There’s no doubt that much of the value the Twins placed on Joe Mauer when they agreed to pay him $23 million per year for eight years back in March of 2010 was because he was not only pretty decent with a piece of lumber in his hands, but also played a “premium” position. Frankly, baseball hadn’t seen a catcher as proficient as Mauer at hitting a baseball in almost forever.

Joe Mauer

Sure, he’d be a pretty good hitter if he played any other position, too, but as a catcher, he gave the Twins an edge over every other team in baseball at that position. That’s what made him worth, in the team’s view, such a large pile of money over so many years. (That and the sideburns, of course.)

Speculation about whether Mauer would or should eventually move out from behind the plate began long before he started getting the big bucks. Guys his size simply are not catchers. They’re first basemen, designated hitters and corner outfielders (usually poor fielding ones, at that).

From various reports, Mauer has always prided himself on his defensive abilities behind the dish and perhaps even resisted any attempts from within the organization to suggest he consider a move. That’s admirable. Whether it’s wise is another question, though.

Last season, Mauer began playing a few games at first base. With Justin Morneau’s future in the Twins organization clearly in doubt, there’s plenty of speculation that Mauer will be the Twins’ primary first baseman perhaps as early as 2014.

While I try not to be overly critical of the people running the Twins’ front office, I’m also not so naïve as to think they can do no wrong. In that vein, and with the admission that I’m being guilty of Monday morning quarterbacking to an enormous degree, I have to pose this question:

Should the Twins have pulled Mauer out from behind the plate years ago, probably during the brief time he spent in the lower minor leagues, and taught him to play a position that was… well… safer?

That essentially brings us back to the question I posed in my reply to Mike Berardino.

Does Mauer’s offensive proficiency stand out among the game’s other catchers because he’s so good at hitting a baseball or is it because most other organizations won’t allow their top hitting prospects to catch, regardless of whether that’s what the did in high school or college or wherever they spent their time before arriving at the Twins’ complex in Fort Myers for the first time?

Even the Twins have been known to move a top bat out from behind the plate. After all, wasn’t Justin Morneau a catcher, too?

Catching is dangerous. I figured that out by the time I was nine years old. That’s about the first time I heard my baseball coaching dad refer to catchers’ gear as, “the tools of ignorance.” Sure it’s a cliché, but here’s the thing about clichés: they usually get to be clichés by being true.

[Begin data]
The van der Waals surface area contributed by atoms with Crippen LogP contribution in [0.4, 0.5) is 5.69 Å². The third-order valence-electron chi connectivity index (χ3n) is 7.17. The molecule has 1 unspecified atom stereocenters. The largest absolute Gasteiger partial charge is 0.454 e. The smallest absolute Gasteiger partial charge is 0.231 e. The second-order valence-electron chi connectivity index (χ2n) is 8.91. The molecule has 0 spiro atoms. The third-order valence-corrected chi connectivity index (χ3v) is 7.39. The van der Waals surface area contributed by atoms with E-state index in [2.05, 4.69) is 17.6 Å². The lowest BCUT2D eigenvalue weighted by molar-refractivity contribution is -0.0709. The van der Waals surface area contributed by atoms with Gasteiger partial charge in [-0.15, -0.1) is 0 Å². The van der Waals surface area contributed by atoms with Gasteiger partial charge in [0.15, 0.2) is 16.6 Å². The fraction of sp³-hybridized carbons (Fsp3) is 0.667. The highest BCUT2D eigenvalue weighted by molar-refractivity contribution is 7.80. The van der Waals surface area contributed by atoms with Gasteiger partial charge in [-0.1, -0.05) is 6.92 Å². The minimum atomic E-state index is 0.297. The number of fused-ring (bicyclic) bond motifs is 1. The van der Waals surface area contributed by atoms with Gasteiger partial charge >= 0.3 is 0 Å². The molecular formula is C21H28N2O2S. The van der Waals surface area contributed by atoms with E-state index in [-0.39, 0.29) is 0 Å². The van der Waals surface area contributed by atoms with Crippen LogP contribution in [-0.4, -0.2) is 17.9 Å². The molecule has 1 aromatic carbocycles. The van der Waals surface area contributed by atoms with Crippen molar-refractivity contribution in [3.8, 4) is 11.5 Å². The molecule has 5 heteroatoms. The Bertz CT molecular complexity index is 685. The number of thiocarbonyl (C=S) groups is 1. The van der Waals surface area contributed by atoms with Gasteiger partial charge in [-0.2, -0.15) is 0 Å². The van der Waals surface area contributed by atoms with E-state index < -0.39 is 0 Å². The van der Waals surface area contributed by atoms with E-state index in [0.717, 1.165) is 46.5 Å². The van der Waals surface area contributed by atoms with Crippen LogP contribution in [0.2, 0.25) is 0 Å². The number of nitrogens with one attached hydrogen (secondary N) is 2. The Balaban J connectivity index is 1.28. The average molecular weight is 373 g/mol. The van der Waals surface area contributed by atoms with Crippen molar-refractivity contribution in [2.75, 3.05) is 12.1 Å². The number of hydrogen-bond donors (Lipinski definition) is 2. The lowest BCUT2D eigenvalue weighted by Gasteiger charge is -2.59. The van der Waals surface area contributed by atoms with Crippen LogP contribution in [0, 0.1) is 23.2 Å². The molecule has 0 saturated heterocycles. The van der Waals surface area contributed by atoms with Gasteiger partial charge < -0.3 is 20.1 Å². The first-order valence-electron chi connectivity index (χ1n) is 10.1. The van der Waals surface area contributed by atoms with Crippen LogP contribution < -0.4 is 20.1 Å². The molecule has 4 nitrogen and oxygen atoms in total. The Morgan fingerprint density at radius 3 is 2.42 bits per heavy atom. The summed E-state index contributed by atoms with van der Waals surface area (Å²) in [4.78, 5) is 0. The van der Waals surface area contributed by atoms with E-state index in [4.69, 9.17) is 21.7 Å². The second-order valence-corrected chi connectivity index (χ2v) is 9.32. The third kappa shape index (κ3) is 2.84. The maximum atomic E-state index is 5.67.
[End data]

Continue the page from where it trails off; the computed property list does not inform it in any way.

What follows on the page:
In youth leagues and even high school, catchers were often among the best overall athletes on whatever team I happened to play on. Come to think of it, most of the catchers I threw to in those days were also either football players or wrestlers. Tough guys, all of them, and most of them hit pretty well, too. I suppose that’s because good athletes that age who figure out they can’t hit usually stop playing baseball.

MauerST11kBut I have to tell you, if I ran a professional baseball organization and it turned out that a guy I signed really had a knack for putting the sweet spot of a bat on to a baseball on a consistent basis, I’d burn his catcher’s mitt and tell him to shag fly balls or take some infield because his catching days are over.

I’d do that when he was 19 or 21, not when he was 30.

I kind of shake my head a bit when I read fans suggesting Mauer should simply convert to third base, “next year.”

I just don’t think people have any concept of what it takes to be a proficient… or even an adequate… third baseman at the Major League level.

Go to spring training and watch the time players and their coaches put in over on the minor league infields in the back of the Twins complex working on the nuances of fielding. Sneak in to a minor league ballpark three or four hours before game time and watch as managers and coaches teach infielders how to shave a critical split second off the process of fielding a ball, getting it out of the glove and delivering it to first base.

Could Joe Mauer learn to do all that? I’ve seen enough of him to know better than to bet against him in any endeavor involving a ball made of leather, but it’s not a given that he could make a seamless conversion. Yes, I say that fully aware that guys like Johnny Bench pulled off that switch.

My point is simply that I think the time to make that move is years earlier, when the growing pains can take place in places like Elizabethton and Cedar Rapids, not in front of 38,000 people at Target Field.

More importantly, adopting the philosophy of protecting your best hitting prospects would mean you don’t subject them to a decade of unnecessary jarring foul balls off the noggin and you can focus on developing defense-first catchers throughout your organization.

I wouldn’t wish that kind of physical punishment on anyone, but so long as the game is going to need a catcher, I’d rather the guy I’m risking back there hit like Drew Butera than Joe Mauer, especially when the alternative seems to always be seeing a couple of Butera-like hitters elsewhere on the field, anyway.